37th Arkansas Scottish Festival

 

The Arkansas Scottish Festival is held every April on the picturesque campus of Lyon College. Established in 1981 as the Ozark Scottish Festival, the festival has grown significantly and evolved over the years but remains emblematic of the College, our Scottish heritage, and Presbyterian connection. The event is known as one of the premier Scottish festivals in the United States and was recently named a "Southern Travel Treasure” by Southern Traveler.

 

Over the years, the festival has grown from a small Scottish Fair to be one of the top competition venues in the south-central United States for pipers, bands, and dancers. 

 

The festival kicks off on Friday evening with the Celtic Concert in historic Brown Chapel. 

 

The gates open to the public early on Saturday morning, and events include amateur and professional solo piping competitions, solo drumming contests, highland dancing, and a British car show. Vendors sell Scottish and other Celtic goods and services, including traditional Scottish cuisine such as meat pies, bridies, Scotch eggs, and fish and chips. Performers play Celtic music in the entertainment tent throughout the festival.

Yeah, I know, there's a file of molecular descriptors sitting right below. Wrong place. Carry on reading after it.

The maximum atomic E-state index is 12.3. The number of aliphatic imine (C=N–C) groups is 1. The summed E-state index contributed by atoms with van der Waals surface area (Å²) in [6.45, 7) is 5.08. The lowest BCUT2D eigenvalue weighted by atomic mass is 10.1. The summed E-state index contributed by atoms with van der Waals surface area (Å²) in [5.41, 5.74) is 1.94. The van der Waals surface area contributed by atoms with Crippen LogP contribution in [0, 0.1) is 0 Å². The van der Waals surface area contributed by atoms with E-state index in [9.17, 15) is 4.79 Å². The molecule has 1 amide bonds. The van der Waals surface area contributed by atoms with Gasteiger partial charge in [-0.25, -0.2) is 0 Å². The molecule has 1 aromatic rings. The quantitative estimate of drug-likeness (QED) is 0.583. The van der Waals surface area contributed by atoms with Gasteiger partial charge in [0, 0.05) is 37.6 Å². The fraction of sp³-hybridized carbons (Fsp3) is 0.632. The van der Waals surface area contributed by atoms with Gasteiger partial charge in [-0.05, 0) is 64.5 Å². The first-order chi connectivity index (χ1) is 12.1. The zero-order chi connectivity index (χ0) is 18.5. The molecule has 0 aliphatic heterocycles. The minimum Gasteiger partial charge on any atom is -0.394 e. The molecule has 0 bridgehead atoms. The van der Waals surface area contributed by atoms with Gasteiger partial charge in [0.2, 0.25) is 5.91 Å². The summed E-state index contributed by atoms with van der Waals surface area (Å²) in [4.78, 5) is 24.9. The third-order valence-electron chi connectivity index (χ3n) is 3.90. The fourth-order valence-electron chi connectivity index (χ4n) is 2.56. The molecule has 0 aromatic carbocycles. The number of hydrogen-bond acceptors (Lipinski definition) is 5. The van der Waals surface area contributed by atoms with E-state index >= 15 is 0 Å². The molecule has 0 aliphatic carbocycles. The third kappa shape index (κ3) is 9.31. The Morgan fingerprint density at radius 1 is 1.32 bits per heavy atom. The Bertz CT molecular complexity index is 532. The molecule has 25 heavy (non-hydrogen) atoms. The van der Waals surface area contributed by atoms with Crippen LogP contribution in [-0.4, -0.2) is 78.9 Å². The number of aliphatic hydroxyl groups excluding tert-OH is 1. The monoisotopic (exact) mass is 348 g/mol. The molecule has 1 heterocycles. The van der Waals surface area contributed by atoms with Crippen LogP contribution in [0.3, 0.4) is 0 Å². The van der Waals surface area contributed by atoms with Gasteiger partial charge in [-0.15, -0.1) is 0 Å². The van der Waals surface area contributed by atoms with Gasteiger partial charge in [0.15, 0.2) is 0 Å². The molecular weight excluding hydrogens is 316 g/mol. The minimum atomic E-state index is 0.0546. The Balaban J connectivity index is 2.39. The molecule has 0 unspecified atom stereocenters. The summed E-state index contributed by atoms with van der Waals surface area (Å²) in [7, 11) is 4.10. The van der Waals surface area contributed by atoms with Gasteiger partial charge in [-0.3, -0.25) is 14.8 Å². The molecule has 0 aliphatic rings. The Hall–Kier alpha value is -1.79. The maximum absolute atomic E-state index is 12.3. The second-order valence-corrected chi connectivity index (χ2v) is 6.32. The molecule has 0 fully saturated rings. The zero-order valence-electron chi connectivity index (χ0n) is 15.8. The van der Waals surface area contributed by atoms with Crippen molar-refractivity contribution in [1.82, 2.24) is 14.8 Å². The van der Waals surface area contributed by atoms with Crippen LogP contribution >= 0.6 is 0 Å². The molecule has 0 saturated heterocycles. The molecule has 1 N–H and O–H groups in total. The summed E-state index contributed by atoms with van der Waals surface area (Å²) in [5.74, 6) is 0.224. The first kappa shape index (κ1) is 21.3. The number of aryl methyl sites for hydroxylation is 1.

Events specifically designed for children, as well as the Highland Adventure Games—in which teams compete in such events as Disc Golf, Orienteering, Kayaking, Sheaf Toss, and Highland Dancing—make the festival particularly family friendly.

 

On Saturday, the official opening ceremony features a clan and band march-past and the massed pipes and drums. The afternoon is punctuated by the pipe band competition and performance venues. Award ceremonies include the presentation of trophies for bands, piper of the day, drummer of the day, best clan, and other awards such as scholarships. A feast and ceilidh (a party with music and dancing) are held that evening.

 

Sunday morning’s events begin with a traditional Iona outdoor worship service. Pipe band demonstrations, Celtic music, and the Bonniest Knees Contest (which features blindfolded women hand-testing the knees of kilted men) are highlights of the day. The Arkansas Scottish Festival generally attracts 5,000 to 10,000 visitors, thus significantly increasing the population of Batesville for the weekend and providing a boon to local businesses.

 

Join us for a weekend full of piping competitions, delicious food, and unique handmade crafts.

 

 

Admission is free!

 

 

If you have a group that would like to attend the Arkansas Scottish Festival together, we would be happy to help make arrangements with you. Contact Mirranda Sprayberry at 870.307.7067. For more information on the festival, contact Jimmy Bell, director of the Scottish Heritage Program, at 870.307.PIPE.